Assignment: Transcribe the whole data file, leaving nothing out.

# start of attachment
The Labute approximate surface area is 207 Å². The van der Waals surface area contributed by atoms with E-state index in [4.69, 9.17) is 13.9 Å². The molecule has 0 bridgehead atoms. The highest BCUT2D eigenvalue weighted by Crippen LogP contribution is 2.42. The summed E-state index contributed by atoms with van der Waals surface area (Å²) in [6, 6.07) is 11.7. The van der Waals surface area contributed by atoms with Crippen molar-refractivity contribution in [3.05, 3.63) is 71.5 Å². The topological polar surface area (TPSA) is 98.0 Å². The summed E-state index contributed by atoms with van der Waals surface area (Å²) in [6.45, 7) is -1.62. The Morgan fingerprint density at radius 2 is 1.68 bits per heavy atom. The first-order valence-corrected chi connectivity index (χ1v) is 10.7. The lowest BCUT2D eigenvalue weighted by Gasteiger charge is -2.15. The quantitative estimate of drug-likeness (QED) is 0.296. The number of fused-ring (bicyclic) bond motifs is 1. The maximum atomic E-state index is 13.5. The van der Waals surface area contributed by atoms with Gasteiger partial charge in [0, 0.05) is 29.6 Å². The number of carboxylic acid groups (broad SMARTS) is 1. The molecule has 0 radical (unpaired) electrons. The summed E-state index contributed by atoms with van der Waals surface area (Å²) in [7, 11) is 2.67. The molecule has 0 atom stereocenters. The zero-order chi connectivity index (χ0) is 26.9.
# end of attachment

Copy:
The Labute approximate surface area is 207 Å². The van der Waals surface area contributed by atoms with E-state index in [4.69, 9.17) is 13.9 Å². The molecule has 0 bridgehead atoms. The highest BCUT2D eigenvalue weighted by Crippen LogP contribution is 2.42. The summed E-state index contributed by atoms with van der Waals surface area (Å²) in [6, 6.07) is 11.7. The van der Waals surface area contributed by atoms with Crippen molar-refractivity contribution in [3.05, 3.63) is 71.5 Å². The topological polar surface area (TPSA) is 98.0 Å². The summed E-state index contributed by atoms with van der Waals surface area (Å²) in [6.45, 7) is -1.62. The Morgan fingerprint density at radius 2 is 1.68 bits per heavy atom. The first-order valence-corrected chi connectivity index (χ1v) is 10.7. The lowest BCUT2D eigenvalue weighted by Gasteiger charge is -2.15. The quantitative estimate of drug-likeness (QED) is 0.296. The number of fused-ring (bicyclic) bond motifs is 1. The maximum atomic E-state index is 13.5. The van der Waals surface area contributed by atoms with Gasteiger partial charge in [0, 0.05) is 29.6 Å². The number of carboxylic acid groups (broad SMARTS) is 1. The molecule has 0 radical (unpaired) electrons. The summed E-state index contributed by atoms with van der Waals surface area (Å²) in [7, 11) is 2.67. The molecule has 0 atom stereocenters. The zero-order chi connectivity index (χ0) is 26.9.